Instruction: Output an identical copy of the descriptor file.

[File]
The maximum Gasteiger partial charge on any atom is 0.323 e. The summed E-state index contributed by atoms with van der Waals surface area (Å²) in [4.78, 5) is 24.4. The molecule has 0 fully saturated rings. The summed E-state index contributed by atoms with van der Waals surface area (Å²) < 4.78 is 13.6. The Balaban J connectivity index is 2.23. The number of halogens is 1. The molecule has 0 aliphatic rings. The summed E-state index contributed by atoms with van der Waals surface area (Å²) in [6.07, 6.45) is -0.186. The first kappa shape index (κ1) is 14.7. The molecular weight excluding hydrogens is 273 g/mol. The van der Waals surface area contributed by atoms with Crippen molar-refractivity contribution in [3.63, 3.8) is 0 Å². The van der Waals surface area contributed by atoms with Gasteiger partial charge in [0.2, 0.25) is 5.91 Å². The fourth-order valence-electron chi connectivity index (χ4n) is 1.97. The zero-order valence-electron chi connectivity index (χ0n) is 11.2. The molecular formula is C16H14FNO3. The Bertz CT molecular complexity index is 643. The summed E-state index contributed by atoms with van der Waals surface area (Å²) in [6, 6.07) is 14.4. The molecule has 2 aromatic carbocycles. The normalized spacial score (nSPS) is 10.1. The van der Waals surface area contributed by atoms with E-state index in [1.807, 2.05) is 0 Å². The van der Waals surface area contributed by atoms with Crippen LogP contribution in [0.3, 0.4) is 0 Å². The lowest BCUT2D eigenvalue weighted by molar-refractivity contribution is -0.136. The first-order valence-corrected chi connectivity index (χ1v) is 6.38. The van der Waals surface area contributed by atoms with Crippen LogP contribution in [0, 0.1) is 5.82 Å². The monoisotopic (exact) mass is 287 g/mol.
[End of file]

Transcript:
The maximum Gasteiger partial charge on any atom is 0.323 e. The summed E-state index contributed by atoms with van der Waals surface area (Å²) in [4.78, 5) is 24.4. The molecule has 0 fully saturated rings. The summed E-state index contributed by atoms with van der Waals surface area (Å²) < 4.78 is 13.6. The Balaban J connectivity index is 2.23. The number of halogens is 1. The molecule has 0 aliphatic rings. The summed E-state index contributed by atoms with van der Waals surface area (Å²) in [6.07, 6.45) is -0.186. The first kappa shape index (κ1) is 14.7. The molecular weight excluding hydrogens is 273 g/mol. The van der Waals surface area contributed by atoms with Crippen molar-refractivity contribution in [3.63, 3.8) is 0 Å². The van der Waals surface area contributed by atoms with Gasteiger partial charge in [0.2, 0.25) is 5.91 Å². The fourth-order valence-electron chi connectivity index (χ4n) is 1.97. The zero-order valence-electron chi connectivity index (χ0n) is 11.2. The molecular formula is C16H14FNO3. The Bertz CT molecular complexity index is 643. The summed E-state index contributed by atoms with van der Waals surface area (Å²) in [6, 6.07) is 14.4. The molecule has 2 aromatic carbocycles. The normalized spacial score (nSPS) is 10.1. The van der Waals surface area contributed by atoms with E-state index in [1.807, 2.05) is 0 Å². The van der Waals surface area contributed by atoms with Crippen LogP contribution in [0.3, 0.4) is 0 Å². The lowest BCUT2D eigenvalue weighted by molar-refractivity contribution is -0.136. The first-order valence-corrected chi connectivity index (χ1v) is 6.38. The van der Waals surface area contributed by atoms with Crippen LogP contribution in [0, 0.1) is 5.82 Å². The monoisotopic (exact) mass is 287 g/mol.